9 Self-Improvement Strategies for Engineers
Dec 17, 2012
by Mark Crawford ASME.org
It's all good—you've graduated with a degree in engineering and landed a good job with an engineering firm that promises a stimulating environment and maybe even some interesting travel. You're all set, right?
Not necessarily—engineering is a competitive field and, as evidenced during the Great Recession, susceptible to big layoffs when the economy takes a dive. So what you can do in your first five years as a professional engineer to strengthen your long-term career and make you stand out from the competition? Here are some pointers from Carl Vieth, director of corporate education for the department of engineering professional development, University of Wisconsin-Madison.
Learn the business.
What is the core business strategy, how is company revenue made, and what are key sources of growth? Seek out opportunities to work with a diverse cross-section of business units within the company, including HR, manufacturing, sales, marketing, and customer service. You may also find that your company offers boot-camp style learning opportunities that will give you a deeper understanding of your industry.
Develop a love affair with your customers.
Understand their business better than you understand your own and learn how your customers make money. Request assignments that allow you to work directly at a customer site; be inquisitive about their needs and strive to understand how you can solve their problems. Regularly read market publications and familiarize yourself with what industry analysts are saying. "Know your customers' competitive marketplace and understand who their key competitors are, as well as the relative strength of the competition's value proposition relative to that of your customer," says Smith.
Learn the upstream supply chain.
Understand the sources and producers of inputs to your business. Become familiar with the variety of options available that you can bring to your organization. Strive to keep on top of technical innovations, both within your field and other engineering and technology disciplines.
Don't stop learning.
College has left you woefully unprepared for many of the challenges you will face (it's true!). Becoming an effective communicator, team member or leader, or project manager are worthy goals to aggressively pursue. "Seeking out professional development activities related to growing your soft skills will drive professional growth in dimensions you never knew existed," says Smith.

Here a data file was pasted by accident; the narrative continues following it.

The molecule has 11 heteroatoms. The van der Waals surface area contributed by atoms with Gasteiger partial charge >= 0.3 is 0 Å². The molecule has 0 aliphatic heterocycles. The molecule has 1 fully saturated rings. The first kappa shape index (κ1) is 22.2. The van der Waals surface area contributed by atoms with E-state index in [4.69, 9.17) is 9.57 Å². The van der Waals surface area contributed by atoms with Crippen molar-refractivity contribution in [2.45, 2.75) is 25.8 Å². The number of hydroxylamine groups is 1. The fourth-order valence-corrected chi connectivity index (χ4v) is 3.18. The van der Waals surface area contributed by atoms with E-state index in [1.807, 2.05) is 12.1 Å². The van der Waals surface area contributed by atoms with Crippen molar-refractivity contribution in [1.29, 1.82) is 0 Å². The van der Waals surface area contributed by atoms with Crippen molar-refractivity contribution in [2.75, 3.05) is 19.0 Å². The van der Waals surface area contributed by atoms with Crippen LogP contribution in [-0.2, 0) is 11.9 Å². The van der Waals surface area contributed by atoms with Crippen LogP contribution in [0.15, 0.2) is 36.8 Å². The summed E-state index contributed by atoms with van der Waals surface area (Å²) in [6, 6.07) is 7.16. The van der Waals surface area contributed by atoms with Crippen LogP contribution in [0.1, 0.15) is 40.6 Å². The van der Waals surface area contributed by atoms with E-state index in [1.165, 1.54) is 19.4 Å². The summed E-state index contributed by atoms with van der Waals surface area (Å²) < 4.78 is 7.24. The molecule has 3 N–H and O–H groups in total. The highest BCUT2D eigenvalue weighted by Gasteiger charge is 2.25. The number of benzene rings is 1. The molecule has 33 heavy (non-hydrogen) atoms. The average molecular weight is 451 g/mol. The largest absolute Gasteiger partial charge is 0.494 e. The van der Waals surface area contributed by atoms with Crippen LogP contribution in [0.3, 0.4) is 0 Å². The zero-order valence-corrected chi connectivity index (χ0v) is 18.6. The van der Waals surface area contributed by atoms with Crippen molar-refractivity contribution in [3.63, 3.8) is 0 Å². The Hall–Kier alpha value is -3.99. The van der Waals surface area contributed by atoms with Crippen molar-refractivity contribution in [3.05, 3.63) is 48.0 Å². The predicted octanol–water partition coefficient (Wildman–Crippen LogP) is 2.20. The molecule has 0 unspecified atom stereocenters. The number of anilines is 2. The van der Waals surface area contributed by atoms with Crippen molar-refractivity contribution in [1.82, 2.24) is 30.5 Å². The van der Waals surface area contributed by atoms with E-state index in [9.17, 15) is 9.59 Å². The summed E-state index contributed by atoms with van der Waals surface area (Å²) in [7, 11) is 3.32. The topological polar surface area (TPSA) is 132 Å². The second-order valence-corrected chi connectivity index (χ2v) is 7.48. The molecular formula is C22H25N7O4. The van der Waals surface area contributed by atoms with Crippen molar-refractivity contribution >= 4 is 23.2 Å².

Keep your technical skills current.
Join a professional society and participate as an active member. Share what you learn with your colleagues at work. If your local work group does not have a journal club or study circle, consider starting one. Engineering associations also provide professional learning opportunities, including short courses and online learning. Search for universities that are active in providing technical education in your field.
Find a coach.
Being independent types, engineers often feel they have to do it alone. Find a coach within the organization who can provide valuable advice, direction, and support. More important than having technical credibility, your coach should be adept at navigating the organization. "Find the engineer who business leaders and customers seek out when they want to get an answer or solve a problem," advises Smith. "Once you've established the relationship, honor it by listening carefully, following the advice, and carrying yourself in ways that will make your coach proud."
Seek out new challenges and challenging assignments.
The term "stretch assignment" defines an opportunity to challenge your knowledge, skills, and creativity in new and different ways. Challenging assignments take you out of your comfort zone and provide you with opportunities to set yourself apart.
Critique your performance.
Practice your new skills and try to be self-aware and realistic about how you're progressing. "New abilities don't come easily and those who excel in their own personal development take advantage of opportunities that sharpen their skills and grow their knowledge base through practice.
Think about the next step in your education.
"You won't get far without a graduate degree and you need to start planning," Smith advises. "A few years of work experience will allow you to make the most of your next learning opportunity and to rediscover the joy in formal learning."
Mark Crawford is an independent writer.
Seeking out professional development activities related to growing your soft skills will drive professional growth in dimensions you never knew existed.Carl Vieth, University of Wisconsin-Madison